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More Than 130 Guns Go Missing, Paraguay Police Say; Toy Replicas Left Behind

Officials in Paraguay are investigating the apparent theft of dozens of weapons, after a cache of automatic rifles that were kept at a police station were found to have disappeared – replaced by replicas made of plastic and wood.

"It is a very serious criminal act," said Paraguay's Minister of the Interior Juan Ernesto Villamayor, of the missing guns.

On Monday morning, Villamayor said that in addition to 44 rifles that have been reported lost, 90 small arms are missing. He also said that it can't be seen as normal for a police officer to lose their guns. There is some confusion over the final number of weapons involved: Many news outlets in Paraguay report 42 rifles have disappeared.

The long guns are FAL rifles, a firearm that was once a workhorse of NATO forces, that had been declared obsolete and placed into storage in the city of Capiata. They were in the custody of the national police's Department of Arms and Ammunition.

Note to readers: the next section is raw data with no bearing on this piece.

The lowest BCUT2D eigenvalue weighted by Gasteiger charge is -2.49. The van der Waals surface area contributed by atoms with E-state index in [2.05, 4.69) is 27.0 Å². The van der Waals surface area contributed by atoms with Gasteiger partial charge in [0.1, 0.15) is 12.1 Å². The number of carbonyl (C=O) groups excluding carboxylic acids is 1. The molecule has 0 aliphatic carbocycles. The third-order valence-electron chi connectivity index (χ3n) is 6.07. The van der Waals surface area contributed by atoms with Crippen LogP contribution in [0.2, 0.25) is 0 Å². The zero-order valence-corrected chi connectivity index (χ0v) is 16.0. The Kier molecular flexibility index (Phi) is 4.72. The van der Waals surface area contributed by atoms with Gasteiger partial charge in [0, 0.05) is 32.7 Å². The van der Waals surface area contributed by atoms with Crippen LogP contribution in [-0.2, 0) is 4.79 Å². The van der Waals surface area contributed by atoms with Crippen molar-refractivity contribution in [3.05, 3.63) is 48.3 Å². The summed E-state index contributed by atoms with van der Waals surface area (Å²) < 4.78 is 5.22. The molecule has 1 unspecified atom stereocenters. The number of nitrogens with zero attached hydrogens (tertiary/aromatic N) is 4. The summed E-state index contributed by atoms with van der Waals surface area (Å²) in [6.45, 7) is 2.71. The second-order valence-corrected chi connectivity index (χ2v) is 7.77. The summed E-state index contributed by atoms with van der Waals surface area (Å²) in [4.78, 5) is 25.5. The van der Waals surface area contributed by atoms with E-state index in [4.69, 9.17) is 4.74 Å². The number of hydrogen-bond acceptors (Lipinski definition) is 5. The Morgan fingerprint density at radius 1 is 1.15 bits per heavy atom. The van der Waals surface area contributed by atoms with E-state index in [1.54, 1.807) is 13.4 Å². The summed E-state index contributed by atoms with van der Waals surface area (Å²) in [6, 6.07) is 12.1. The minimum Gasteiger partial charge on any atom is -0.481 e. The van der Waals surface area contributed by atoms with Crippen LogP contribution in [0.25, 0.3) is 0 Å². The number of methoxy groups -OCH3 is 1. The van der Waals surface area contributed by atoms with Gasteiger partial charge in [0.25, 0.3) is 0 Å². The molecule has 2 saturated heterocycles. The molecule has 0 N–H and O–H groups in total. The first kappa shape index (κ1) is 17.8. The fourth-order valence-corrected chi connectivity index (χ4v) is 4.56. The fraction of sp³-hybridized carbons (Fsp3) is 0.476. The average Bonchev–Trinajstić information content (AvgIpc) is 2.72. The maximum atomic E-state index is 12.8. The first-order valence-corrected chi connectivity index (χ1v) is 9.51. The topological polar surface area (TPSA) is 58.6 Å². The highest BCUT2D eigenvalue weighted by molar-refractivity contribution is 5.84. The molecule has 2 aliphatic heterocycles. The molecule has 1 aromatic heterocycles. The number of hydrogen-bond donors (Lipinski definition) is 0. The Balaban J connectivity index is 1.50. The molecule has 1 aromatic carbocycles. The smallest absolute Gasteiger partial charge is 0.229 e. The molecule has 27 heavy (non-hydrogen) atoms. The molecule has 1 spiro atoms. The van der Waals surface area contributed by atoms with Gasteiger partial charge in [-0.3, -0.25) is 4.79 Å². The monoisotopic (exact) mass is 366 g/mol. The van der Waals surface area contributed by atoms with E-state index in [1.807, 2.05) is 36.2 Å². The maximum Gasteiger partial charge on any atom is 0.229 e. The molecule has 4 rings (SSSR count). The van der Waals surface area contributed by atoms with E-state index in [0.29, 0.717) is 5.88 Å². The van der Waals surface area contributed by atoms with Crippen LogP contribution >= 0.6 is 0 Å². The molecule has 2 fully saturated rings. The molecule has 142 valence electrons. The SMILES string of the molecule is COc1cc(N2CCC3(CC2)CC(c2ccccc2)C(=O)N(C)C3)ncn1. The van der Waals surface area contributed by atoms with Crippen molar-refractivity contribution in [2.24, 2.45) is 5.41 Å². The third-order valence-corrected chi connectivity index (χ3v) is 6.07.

The now-former head of that department, José Segovia, has said that when he assumed the post in January, he did not closely inspect the current inventory. Segovia was replaced shortly after news of the gun switcheroo emerged late last week, according to Paraguay's ABC Color.

During an inspection, a gun technician found that dozens of rifles had been replaced with what looked to be airsoft replicas of the FAL, Ultima Hora says.

"The inspection had been ordered after the rifles started appearing a year ago on the black market, where they can fetch up to $10,000," the BBC reports. The agency adds that the weapons are in working order.

There had been a breakdown in the normal process of reviewing police inventory, according to Villamayor. After a request for a tally of the force's weapons in early July, he said, the report didn't make its way up the command chain until the middle of August.

Villamayor said the police have delivered all of the paperwork related to the missing guns, which is now being investigated by the office of the public prosecutor.

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Bill Chappell is a writer and editor on the News Desk in the heart of NPR's newsroom in Washington, D.C.